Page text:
Could you begin by describing what solution-focused counseling is?
Please tell us about the process that led you to develop a solution-focused counseling model.
What are the differences between solution-focused brief therapy (SFBT) and your approach, solution-focused counseling? Could you give me a brief case example of how this eclectic approach was used in a case?
When I read your book, I found that you made the point that in solution-focused counseling, timing is critical and, also, how the counselor asks questions is about as important as the questions asked. Please comment.
Let's now talk about your book, Mastering the Art of Solution-Focused Counseling. What inspired you to write the second edition of this book?
Your book describes using solution-focused counseling for many different clinical problems from anxiety to trichotillomania to suicide. Is the model really appropriate for such a breadth of clinical problems?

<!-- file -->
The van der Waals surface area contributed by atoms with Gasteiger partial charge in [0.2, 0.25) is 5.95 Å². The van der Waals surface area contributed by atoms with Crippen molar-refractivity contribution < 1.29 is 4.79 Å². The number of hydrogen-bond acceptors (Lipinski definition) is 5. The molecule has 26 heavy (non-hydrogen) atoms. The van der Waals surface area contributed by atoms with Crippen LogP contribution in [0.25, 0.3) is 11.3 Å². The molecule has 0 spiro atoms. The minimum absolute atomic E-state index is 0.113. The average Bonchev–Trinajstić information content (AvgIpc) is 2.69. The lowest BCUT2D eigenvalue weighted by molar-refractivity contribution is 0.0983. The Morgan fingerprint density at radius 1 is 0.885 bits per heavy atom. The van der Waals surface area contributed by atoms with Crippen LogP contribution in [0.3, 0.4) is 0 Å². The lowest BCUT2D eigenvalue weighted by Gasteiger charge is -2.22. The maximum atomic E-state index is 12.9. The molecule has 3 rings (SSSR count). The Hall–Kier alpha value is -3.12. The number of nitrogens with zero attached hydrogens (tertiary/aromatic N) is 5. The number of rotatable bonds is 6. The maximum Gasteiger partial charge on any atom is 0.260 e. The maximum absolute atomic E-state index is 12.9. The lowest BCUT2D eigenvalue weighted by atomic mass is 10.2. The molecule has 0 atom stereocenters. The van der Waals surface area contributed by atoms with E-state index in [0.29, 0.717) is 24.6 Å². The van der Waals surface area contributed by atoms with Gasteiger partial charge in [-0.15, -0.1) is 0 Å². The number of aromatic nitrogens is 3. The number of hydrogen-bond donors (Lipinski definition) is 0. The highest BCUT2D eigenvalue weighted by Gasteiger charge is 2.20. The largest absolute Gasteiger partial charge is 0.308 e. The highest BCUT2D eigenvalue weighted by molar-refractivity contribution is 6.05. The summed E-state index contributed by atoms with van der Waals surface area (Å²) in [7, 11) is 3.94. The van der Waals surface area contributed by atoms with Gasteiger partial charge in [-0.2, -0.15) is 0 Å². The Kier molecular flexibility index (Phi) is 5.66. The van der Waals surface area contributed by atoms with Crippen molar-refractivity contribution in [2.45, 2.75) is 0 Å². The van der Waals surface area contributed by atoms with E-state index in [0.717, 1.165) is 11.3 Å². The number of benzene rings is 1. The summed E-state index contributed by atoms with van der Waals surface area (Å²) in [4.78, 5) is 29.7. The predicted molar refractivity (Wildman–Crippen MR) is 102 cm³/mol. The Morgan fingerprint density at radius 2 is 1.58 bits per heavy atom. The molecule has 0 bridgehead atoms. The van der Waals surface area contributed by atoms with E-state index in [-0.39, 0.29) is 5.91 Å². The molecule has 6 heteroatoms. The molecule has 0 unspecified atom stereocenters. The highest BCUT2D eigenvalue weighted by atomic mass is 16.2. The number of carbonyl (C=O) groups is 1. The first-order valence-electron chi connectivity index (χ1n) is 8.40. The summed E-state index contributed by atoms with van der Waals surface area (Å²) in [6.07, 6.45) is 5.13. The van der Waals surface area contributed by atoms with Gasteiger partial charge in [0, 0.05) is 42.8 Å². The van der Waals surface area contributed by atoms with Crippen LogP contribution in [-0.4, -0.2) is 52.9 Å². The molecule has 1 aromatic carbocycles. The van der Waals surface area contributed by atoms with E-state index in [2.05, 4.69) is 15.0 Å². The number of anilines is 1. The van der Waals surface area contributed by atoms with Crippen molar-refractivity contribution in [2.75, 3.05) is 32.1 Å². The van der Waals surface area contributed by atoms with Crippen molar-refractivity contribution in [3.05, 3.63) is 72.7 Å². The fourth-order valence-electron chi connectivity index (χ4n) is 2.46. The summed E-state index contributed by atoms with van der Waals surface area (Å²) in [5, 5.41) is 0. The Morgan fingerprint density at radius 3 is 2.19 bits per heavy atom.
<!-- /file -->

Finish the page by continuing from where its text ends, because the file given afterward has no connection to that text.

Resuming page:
What do you consider among the most important solution-focused techniques? And what makes it most important to the process of change?
I was struck by your relationship with Albert Ellis. That is something, to have been his client, his trainee, supervisee, and then his colleague. Would you mind describing your first meeting with Albert Ellis?
In the final chapter of your book, 'The Future of Solution-Focused Counseling', you describe a number of trends and issues for solution-focused counseling as well as the field of counseling. Would you touch on these for our listeners?
We now have 53,000 members of the American Counseling Association, many of whom are clinicians, is there anything I have not asked you that you want our members to know?